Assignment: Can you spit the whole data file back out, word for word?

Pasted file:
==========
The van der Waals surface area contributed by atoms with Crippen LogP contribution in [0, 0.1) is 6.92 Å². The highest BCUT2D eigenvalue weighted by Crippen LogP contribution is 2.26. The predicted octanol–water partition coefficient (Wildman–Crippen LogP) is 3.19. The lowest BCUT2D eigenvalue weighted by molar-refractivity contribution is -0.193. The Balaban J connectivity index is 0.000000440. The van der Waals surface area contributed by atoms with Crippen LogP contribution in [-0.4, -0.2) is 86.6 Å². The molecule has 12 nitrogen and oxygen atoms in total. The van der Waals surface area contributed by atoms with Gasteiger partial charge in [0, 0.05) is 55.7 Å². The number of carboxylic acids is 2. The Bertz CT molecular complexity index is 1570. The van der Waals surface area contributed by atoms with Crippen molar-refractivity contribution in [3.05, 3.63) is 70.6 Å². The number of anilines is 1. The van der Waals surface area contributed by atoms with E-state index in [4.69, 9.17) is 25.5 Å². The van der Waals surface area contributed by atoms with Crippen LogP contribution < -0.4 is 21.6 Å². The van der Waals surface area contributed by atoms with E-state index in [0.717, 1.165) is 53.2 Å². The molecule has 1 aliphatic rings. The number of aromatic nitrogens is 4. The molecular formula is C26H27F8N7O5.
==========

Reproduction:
The van der Waals surface area contributed by atoms with Crippen LogP contribution in [0, 0.1) is 6.92 Å². The highest BCUT2D eigenvalue weighted by Crippen LogP contribution is 2.26. The predicted octanol–water partition coefficient (Wildman–Crippen LogP) is 3.19. The lowest BCUT2D eigenvalue weighted by molar-refractivity contribution is -0.193. The Balaban J connectivity index is 0.000000440. The van der Waals surface area contributed by atoms with Crippen LogP contribution in [-0.4, -0.2) is 86.6 Å². The molecule has 12 nitrogen and oxygen atoms in total. The van der Waals surface area contributed by atoms with Gasteiger partial charge in [0, 0.05) is 55.7 Å². The number of carboxylic acids is 2. The Bertz CT molecular complexity index is 1570. The van der Waals surface area contributed by atoms with Crippen molar-refractivity contribution in [3.05, 3.63) is 70.6 Å². The number of anilines is 1. The van der Waals surface area contributed by atoms with E-state index in [4.69, 9.17) is 25.5 Å². The van der Waals surface area contributed by atoms with Crippen LogP contribution < -0.4 is 21.6 Å². The van der Waals surface area contributed by atoms with E-state index in [0.717, 1.165) is 53.2 Å². The molecule has 1 aliphatic rings. The number of aromatic nitrogens is 4. The molecular formula is C26H27F8N7O5.